Drinking alcohol excessively increases your risk of heart disease. You’ve likely heard about the benefits of moderate drinking on overall health, from the antioxidant-rich resveratrol in red wine to claims that alcohol can actually be good for your heart.
The thing is, any positive benefits of drinking alcohol can be achieved in other ways. We’re talking about a healthy diet, exercise, and the management of your stress.
All of that and limiting your alcohol intake is better for your heart than the power of one glass of wine. Heavy drinking in general increases your risk of developing a number of heart conditions.
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How does alcohol affect the heart?
Alcohol is bad for your heart in large amounts. Excessive drinking, or binge drinking, can lead to high blood pressure, heart diseases like cardiomyopathy, heart failure, and strokes.
There is some evidence out there that shows that low amounts of alcohol consumption can lead to some positive heart outcomes, but it is stressed that this cardiology research is not definite.
The Centers for Disease Control and Prevention (CDC.gov) define moderate drinking as 1 drink per day for women and 2 alcoholic beverages or less per day for men.
These are standard-sized drinks, meaning 12 ounces of regular beer or 4-5 ounces of wine or champagne. (The alcohol content of champagne is similar to that of most lighter white wines, but flute pours are typically just shy of a typical wine pour.)
The American Heart Association’s stance on public health is: Drinking less is better than drinking more. If you don’t already drink, you shouldn’t start just because you heard red wine might be good for your health.
Does alcohol affect cholesterol?
Alcohol can affect cholesterol by increasing the number of triglycerides in your blood. High triglycerides are linked to LDL cholesterol, which in turn is connected to conditions like fatty liver disease and a buildup in your arteries.
Clogged arteries can lead to an increased risk for various heart problems, including coronary artery disease.
Sugars and carbohydrates in certain beers or mixed alcoholic drinks can cause temporary jumps in your cholesterol and lead to obesity. What you’re sipping could be empty calories.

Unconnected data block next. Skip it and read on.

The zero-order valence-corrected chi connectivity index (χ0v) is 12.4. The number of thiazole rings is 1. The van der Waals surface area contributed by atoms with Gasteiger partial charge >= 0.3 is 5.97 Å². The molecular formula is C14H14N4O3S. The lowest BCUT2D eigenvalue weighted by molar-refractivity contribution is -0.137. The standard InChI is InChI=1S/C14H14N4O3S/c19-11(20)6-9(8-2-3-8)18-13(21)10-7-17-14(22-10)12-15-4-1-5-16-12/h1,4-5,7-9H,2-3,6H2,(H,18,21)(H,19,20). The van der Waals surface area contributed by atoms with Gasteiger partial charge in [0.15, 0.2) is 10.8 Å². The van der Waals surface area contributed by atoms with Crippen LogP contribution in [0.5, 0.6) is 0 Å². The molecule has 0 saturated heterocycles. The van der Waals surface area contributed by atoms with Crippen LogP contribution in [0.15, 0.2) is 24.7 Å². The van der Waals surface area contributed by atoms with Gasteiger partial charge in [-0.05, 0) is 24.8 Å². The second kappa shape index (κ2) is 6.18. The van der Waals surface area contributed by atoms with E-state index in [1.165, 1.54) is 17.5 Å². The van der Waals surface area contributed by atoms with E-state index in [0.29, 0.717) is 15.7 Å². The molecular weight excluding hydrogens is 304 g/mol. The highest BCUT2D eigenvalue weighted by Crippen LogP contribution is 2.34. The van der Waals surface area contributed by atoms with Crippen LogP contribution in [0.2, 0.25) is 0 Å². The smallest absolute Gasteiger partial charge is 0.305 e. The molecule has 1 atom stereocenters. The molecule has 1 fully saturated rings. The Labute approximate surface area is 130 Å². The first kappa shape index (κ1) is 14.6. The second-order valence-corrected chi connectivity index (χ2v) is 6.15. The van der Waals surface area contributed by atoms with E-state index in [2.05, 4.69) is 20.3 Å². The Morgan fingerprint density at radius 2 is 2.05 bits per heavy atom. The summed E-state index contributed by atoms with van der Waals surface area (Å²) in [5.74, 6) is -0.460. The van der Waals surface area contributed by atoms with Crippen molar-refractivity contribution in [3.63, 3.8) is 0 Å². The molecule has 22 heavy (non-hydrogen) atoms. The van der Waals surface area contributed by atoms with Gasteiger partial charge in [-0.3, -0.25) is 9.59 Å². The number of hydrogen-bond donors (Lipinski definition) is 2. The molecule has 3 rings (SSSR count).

Alcohol on its own doesn’t contain any cholesterol. There have been studies that show a potential link and protective effect between red wine and increases in high-density lipoprotein (HDL), or the “good” cholesterol.
HDL is good for clearing out the arteries flowing to and from your heart and preventing blood clots.
More significantly, drinking too much alcohol overall can become a risk factor for low-density lipoprotein (LDL), or the “bad” kind of cholesterol.
What are the health risks of drinking too much alcohol?
The health risks of drinking too much alcohol include:
- High blood pressure
- Heart attack
- Diabetes complications
- Liver damage
- Medication interaction
- Sleep disturbances
Moderate alcohol consumption is acceptable for many adults, but drinking too much alcohol can lead to dysfunction.
Specific to your heart health, excessive drinking can weaken your heart muscle enough that it causes cardiomyopathy. That means your heart becomes less efficient, working harder to pump blood throughout the body. This level of alcohol consumption can eventually lead to heart failure.
Binge drinking puts you at risk for a variety of health conditions.
Benefits of Drinking Less Alcohol
Drinking less alcohol affects the heart in a few different ways:
- Improved heart rate: Drinking too much can cause arrhythmias or an irregular heart rhythm. One potential complication is atrial fibrillation, a rapid heart rate that can cause heart disease or stroke. This improves by abstaining from alcohol.
- Lowered blood pressure: High blood pressure, or hypertension, is particularly dangerous to your heart. It can lead to heart disease and stroke if you don’t take the proper steps to decrease it. That includes drinking less, especially if your drinking more than standard drink sizes.